vote No but feels abortion should be available in the case of FFA or where there is a
threat to the women's health should be possible to convince that they should vote Yes so
this can happen.
The No campaign will target soft Yes voters by trying to steer the conversation onto the
12 week access on request issue. Typically this is done by trying to create categories of
women who deserve access to abortion and those who do not. So even though the No campaign
are against abortion in all cases they will try and chip away at the soft Yes, for
instance through the favourite myth of women using abortion as contraception because they
Likewise the Yes campaign will target the soft No's by explaining that if they vote No
they will be stopping women with (FFA) from accessing abortion in Ireland - only Repeal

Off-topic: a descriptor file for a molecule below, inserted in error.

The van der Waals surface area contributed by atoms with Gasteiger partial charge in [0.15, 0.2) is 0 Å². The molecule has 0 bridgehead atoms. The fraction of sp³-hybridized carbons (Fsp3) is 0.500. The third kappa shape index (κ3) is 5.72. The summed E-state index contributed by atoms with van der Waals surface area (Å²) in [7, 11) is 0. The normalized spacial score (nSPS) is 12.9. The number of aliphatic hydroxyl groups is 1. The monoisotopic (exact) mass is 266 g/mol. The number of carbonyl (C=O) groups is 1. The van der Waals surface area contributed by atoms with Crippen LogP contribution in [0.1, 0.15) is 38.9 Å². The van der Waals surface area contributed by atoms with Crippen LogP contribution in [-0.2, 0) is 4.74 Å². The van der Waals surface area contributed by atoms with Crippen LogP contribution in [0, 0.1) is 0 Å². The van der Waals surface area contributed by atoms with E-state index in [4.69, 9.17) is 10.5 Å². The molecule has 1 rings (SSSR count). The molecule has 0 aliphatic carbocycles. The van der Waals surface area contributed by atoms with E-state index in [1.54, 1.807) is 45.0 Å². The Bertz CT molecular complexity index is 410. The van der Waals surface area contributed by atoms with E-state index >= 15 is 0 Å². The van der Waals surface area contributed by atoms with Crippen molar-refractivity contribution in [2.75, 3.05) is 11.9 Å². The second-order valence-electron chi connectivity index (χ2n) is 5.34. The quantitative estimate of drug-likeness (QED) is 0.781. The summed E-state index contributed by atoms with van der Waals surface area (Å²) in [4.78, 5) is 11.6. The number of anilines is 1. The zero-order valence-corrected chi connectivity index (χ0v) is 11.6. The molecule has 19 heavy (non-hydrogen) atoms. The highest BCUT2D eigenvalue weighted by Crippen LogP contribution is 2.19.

will mean the legislation required to access such medical care in Ireland can be passed.
To a very large extent this means that the No campaign will want to centre discussions on
the 12 week issue while the Yes campaign will want to centre it on FFA and threats to the
women health. Both will have to be able to provide answers to its own ‘soft Yes' voters
to avoid losing them but as far as possible they don't want the conversation centered there.
The Sunday Times polls directly asked those polled on their attitudes on both these
question so they give a very good indication of the relative side of these five important
blocs and over time the movement between them. From looking at all these responses (p13
to p17) we can say that the March poll would divide the population up as follows;